It isn’t actually possible, though, is it? a friend said to me, pondering the Pilgrim’s ‘prayer rule’. I mean, you just can’t do it. Where’s the time? I wanted to agree (although I didn’t see the same incredulity extended to the modern much-touted ‘10,000-hour rule of expertise’) and I wasn’t keen to start brandishing a prayer rope to try. I had taken to wearing a discreet, thin wrist-rope, which I’d bought at St Julien-le-Pauvre in Paris and which was pink and unremarkable, not grimly black. But 12,000 Jesus prayers a day? That was the Pilgrim’s tally by the end of the first of the seven Tales, when he’s a praying trainee, under the direction of the starets. Of course, I reassured myself, the point is not the literalness, but the general mindfulness – the term was plausible to the modern mind, with a big enough internet footprint to be familiar; I made sure to slip it subtly into my translation where it fit, the tiniest jolt of recognition of what it might all be about. The internalization of the prayer, until it united with the rhythm of breathing and the beating of the heart.
So if the Pilgrim’s quest did not reconcile me to a prayer rope in any meaningful way, what did I take back with me in my knotted handkerchief when we finally parted company? I was struck by the consistent and constant assignation of meaning, a breath-taking acceptance of causality and linking of events, of dreams in which directions are imparted, or your starets speaks to you.An ordered, harmonious universe is a given for the Pilgrim, and everything in it is a gift, a warning, or a lesson. The sense of certainty was reassuring, but felt even more achingly out of reach now than then, when the clerk at the inn where the Pilgrim is fixing his prayer-rope, snapped by the wolf but miraculously rescued, says: You holy pious types see miracles everywhere! What’s so holy about this? You hurled something at a wolf and he took fright and ran off… Does so little happen in the world that we have to believe immediately that everything is a miracle?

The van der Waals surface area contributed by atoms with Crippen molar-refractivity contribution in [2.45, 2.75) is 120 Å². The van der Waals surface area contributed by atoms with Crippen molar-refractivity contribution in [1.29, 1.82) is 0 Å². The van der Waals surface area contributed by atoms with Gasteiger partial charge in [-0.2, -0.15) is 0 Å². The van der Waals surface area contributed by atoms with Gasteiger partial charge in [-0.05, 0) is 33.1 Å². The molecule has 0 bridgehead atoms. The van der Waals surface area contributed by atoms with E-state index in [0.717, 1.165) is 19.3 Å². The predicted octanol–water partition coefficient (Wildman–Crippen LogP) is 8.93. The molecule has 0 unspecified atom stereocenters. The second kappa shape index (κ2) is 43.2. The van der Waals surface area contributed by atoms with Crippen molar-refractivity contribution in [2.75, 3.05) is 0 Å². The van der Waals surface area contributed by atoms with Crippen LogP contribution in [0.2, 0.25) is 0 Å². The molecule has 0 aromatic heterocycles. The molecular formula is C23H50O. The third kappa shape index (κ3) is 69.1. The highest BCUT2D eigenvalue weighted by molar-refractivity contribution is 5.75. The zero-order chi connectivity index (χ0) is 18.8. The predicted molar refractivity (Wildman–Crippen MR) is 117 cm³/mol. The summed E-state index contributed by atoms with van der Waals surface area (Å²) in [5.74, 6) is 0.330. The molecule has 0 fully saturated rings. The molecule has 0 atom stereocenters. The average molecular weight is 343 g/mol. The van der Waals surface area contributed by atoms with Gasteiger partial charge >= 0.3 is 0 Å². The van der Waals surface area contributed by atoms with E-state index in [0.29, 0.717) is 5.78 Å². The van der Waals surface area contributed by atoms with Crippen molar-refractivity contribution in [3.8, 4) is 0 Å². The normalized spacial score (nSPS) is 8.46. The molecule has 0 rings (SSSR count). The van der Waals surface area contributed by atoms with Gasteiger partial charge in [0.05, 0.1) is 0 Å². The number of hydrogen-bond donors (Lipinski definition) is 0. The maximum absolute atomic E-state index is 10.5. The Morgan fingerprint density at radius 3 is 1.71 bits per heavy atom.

The Pilgrim would say yes. He wanders on the opposite bank of the grand narratives of the 20thcentury, which pushed God to one side and then smacked him off the edge of a precipice, before neatly dissolving into heaps of shifting signifiers, where nothing is true and everything is possible. And yet the Pilgrim’s voice is so fresh, so oddly appealing, that at moments the distance between his bank and ours does not seem so great. There are even intimations, perhaps, of future philosophical crises in certain strange stories over which the Pilgrim and his interlocutors puzzle. The young wagoner, for instance, who stops the train of wagons he is leading because of a powerful desire to submerge himself into a freezing-cold stream in which the thawing ice of early spring is churning. He dies soon afterwards. Or the man who has an overwhelming urge to throw himself into a precipice he passes every day – and finally, he does. No one knows why. There is something ominous about these accounts which evade objections of madness or naivety. They seem to gesture at something other at work in the human mind, to be released later in history with a vengeance.